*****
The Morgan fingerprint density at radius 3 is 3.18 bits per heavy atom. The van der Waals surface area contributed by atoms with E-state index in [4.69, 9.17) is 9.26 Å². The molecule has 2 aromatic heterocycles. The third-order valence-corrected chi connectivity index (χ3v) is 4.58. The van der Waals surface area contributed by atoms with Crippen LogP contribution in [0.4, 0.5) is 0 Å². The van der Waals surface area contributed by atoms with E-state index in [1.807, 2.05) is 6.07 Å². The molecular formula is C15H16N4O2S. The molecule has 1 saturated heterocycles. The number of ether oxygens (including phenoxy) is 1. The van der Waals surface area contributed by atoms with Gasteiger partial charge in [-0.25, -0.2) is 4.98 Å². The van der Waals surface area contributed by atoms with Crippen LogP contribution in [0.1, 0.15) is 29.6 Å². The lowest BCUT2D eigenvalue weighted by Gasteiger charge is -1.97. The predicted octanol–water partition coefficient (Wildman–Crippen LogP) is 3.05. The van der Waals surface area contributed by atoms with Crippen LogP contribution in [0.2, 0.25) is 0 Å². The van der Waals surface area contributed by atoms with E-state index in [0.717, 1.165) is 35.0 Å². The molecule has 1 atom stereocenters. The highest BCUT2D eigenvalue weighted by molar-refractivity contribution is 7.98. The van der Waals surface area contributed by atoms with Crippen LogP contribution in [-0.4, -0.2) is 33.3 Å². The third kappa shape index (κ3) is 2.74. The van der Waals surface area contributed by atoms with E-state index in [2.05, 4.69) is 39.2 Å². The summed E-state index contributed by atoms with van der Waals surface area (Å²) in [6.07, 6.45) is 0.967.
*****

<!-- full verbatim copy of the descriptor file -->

The Morgan fingerprint density at radius 3 is 3.18 bits per heavy atom. The van der Waals surface area contributed by atoms with E-state index in [4.69, 9.17) is 9.26 Å². The molecule has 2 aromatic heterocycles. The third-order valence-corrected chi connectivity index (χ3v) is 4.58. The van der Waals surface area contributed by atoms with Crippen LogP contribution in [0.4, 0.5) is 0 Å². The van der Waals surface area contributed by atoms with E-state index in [1.807, 2.05) is 6.07 Å². The molecular formula is C15H16N4O2S. The molecule has 1 saturated heterocycles. The number of ether oxygens (including phenoxy) is 1. The van der Waals surface area contributed by atoms with Gasteiger partial charge in [-0.25, -0.2) is 4.98 Å². The van der Waals surface area contributed by atoms with Crippen LogP contribution in [0.1, 0.15) is 29.6 Å². The lowest BCUT2D eigenvalue weighted by Gasteiger charge is -1.97. The predicted octanol–water partition coefficient (Wildman–Crippen LogP) is 3.05. The van der Waals surface area contributed by atoms with Crippen LogP contribution in [0.2, 0.25) is 0 Å². The van der Waals surface area contributed by atoms with E-state index in [0.717, 1.165) is 35.0 Å². The molecule has 1 atom stereocenters. The highest BCUT2D eigenvalue weighted by molar-refractivity contribution is 7.98. The van der Waals surface area contributed by atoms with Crippen LogP contribution in [-0.4, -0.2) is 33.3 Å². The third kappa shape index (κ3) is 2.74. The van der Waals surface area contributed by atoms with E-state index in [2.05, 4.69) is 39.2 Å². The summed E-state index contributed by atoms with van der Waals surface area (Å²) in [6.07, 6.45) is 0.967.